When children smoke, parents would often detect this due to the lingering smell of tobacco in one's breath, even in clothing. However, when kids turn to vape instead of smoking, new research revealed that this leaves parents without any clue as to their kids' activities.

A study published in the journal Pediatrics titled, "Parental Awareness of Youth Tobacco Use and the Role of Household Tobacco Rules in Use Prevention," revealed that parents or guardians are less likely to determine or suspect that their children are into vaping as compared to when their children are smoking cigarettes.

The researchers used data on 23,000 U.S. youth aged 12 to 17 from the Population Assessment of Tobacco and Health Study, particularly between 2013 to 2018. The researchers studied the participants and noted that about 70 percent of the parents and guardians of children who smoke cigarettes suspect that their kids are into the habit. For children who use e-cigarettes, however, only 40 percent of their parents suspect what they do.

Dr Benjamin Chaffee, the senior author of the study and an associate professor at the School of Dentistry of the University of California San Francisco (UCSF), said in a CNN report that when parents would think about tobacco, they will picture smoking cigarettes. However, parents would not normally think about other nicotine and tobacco products. He said that e-cigarettes do not produce a lasting odor.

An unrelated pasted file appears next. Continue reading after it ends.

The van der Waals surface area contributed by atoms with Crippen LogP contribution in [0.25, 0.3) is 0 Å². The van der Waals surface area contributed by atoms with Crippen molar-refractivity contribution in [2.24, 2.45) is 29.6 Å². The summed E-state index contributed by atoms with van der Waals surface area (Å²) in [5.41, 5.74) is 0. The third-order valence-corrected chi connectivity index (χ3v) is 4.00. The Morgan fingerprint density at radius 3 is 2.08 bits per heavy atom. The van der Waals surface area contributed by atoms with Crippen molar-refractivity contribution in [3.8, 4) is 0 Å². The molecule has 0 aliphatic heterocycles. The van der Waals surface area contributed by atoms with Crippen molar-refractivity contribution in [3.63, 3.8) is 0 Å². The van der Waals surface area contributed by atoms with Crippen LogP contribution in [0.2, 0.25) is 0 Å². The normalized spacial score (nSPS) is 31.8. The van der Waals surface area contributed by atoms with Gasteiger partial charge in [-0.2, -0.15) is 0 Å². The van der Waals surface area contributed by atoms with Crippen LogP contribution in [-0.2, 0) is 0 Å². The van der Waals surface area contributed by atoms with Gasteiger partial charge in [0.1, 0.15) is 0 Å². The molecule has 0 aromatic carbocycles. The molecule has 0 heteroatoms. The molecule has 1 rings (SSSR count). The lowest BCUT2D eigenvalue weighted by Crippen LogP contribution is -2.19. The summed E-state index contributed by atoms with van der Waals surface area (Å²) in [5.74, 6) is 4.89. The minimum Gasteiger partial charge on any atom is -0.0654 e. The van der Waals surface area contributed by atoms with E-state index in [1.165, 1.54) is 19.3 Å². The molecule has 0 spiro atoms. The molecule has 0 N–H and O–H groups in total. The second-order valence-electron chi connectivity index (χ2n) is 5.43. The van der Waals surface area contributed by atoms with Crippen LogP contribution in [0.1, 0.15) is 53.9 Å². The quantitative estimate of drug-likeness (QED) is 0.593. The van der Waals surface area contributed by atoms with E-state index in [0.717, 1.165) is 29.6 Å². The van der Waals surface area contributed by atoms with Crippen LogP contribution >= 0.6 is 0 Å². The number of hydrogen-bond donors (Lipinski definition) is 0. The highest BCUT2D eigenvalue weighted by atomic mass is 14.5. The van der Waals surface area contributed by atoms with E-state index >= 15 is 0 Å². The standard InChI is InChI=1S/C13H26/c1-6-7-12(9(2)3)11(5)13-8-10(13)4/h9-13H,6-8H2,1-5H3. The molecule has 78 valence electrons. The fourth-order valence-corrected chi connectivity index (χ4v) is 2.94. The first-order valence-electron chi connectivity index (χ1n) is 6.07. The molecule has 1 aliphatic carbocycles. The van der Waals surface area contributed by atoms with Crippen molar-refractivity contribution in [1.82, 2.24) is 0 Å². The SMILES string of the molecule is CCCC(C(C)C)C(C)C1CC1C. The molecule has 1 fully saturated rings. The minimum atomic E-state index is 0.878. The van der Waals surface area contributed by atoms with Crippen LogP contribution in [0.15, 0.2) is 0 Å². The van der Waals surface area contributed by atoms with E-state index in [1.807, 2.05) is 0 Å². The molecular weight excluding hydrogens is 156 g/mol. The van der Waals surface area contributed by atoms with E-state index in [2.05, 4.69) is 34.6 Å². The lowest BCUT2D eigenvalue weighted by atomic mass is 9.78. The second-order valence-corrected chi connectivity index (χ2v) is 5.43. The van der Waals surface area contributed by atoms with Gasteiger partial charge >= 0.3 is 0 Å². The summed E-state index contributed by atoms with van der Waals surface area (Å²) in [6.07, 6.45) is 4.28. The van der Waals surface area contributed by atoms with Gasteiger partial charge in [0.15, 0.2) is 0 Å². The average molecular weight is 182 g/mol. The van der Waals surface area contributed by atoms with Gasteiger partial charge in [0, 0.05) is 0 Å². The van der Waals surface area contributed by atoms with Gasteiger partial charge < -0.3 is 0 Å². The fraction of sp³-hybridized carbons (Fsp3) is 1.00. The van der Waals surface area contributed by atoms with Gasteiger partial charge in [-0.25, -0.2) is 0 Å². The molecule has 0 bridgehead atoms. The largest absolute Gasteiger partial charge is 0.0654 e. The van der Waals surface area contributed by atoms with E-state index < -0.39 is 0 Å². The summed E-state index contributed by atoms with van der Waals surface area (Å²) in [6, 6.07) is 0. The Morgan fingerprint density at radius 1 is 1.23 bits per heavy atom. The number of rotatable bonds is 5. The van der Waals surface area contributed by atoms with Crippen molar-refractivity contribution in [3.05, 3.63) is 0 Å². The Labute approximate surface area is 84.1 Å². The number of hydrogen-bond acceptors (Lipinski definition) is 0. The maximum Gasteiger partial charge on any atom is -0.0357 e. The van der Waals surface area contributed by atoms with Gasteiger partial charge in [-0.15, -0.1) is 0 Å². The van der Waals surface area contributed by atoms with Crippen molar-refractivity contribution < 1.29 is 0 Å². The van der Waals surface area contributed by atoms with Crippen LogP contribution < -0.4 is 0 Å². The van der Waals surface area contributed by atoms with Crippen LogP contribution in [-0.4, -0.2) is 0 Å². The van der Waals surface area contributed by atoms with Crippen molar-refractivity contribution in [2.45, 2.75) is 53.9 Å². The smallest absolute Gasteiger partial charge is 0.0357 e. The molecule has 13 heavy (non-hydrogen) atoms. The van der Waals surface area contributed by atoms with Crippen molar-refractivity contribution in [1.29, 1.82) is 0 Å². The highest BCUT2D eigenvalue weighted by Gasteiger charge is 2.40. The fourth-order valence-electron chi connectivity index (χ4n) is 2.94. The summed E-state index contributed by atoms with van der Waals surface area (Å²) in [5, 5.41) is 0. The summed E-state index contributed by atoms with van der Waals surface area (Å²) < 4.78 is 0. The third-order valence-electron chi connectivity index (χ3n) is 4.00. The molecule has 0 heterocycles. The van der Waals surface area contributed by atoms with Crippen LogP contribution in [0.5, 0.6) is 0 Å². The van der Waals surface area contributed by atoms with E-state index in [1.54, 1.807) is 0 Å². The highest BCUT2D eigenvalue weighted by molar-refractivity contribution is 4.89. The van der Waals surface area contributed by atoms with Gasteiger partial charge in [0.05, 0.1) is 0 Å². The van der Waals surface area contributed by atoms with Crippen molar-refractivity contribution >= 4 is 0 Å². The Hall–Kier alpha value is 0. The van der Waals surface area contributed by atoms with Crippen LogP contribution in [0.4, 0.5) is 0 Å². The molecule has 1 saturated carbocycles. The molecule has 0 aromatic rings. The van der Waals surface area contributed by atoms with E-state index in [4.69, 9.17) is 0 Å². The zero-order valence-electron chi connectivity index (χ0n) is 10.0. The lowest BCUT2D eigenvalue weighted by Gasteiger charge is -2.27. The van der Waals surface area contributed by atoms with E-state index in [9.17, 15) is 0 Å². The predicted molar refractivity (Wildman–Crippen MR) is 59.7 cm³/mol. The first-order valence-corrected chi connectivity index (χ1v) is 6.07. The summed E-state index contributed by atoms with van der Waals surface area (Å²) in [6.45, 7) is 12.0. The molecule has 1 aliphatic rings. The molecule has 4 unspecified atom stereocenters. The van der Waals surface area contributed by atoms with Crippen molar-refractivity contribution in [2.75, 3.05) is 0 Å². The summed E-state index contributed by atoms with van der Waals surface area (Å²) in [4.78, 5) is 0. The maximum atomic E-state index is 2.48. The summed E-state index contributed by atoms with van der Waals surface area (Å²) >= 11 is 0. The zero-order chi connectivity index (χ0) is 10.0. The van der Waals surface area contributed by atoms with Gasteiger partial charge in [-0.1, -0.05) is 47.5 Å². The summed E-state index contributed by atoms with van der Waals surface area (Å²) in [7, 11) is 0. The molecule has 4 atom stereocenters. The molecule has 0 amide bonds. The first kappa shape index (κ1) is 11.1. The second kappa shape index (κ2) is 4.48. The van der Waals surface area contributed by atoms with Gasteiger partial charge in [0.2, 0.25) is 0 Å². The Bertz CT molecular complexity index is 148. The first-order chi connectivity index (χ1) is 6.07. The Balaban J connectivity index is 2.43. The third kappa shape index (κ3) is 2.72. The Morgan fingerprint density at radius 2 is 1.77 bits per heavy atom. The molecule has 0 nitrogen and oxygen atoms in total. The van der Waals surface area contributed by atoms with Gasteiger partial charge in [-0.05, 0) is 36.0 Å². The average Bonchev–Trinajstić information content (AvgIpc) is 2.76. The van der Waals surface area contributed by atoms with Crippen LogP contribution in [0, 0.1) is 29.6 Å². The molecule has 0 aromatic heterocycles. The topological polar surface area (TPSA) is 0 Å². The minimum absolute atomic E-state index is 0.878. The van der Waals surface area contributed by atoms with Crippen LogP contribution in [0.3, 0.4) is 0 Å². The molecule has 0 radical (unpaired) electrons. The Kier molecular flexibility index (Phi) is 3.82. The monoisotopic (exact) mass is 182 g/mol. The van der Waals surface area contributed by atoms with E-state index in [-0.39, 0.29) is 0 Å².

Chaffee said that any tobacco used by children is a cause of concern. He also said that products with nicotine always carry a risk of addiction. Exposure to nicotine among adolescents can be concerning since the brains are still developing. This is why early detection of tobacco use among teens is very important.

The study noted that not all parents quickly become aware of their kids' habits. Parents with lower education levels were quicker and more likely to suspect if their child uses nicotine or tobacco products. Between a father and a mother, it is the latter who is more aware.

The study also indicated that household rules in relation to tobacco use also plays an important role in children's propensity to smoke. Those kids who live in homes where there are strict rules when it comes to using tobacco were 20 to 26 percent less likely to start using tobacco products.

More kids vape but parents do not even know it. Photo: Pixabay

Chafee recommends that parents must be a role model. What they can do is not to use tobacco as well.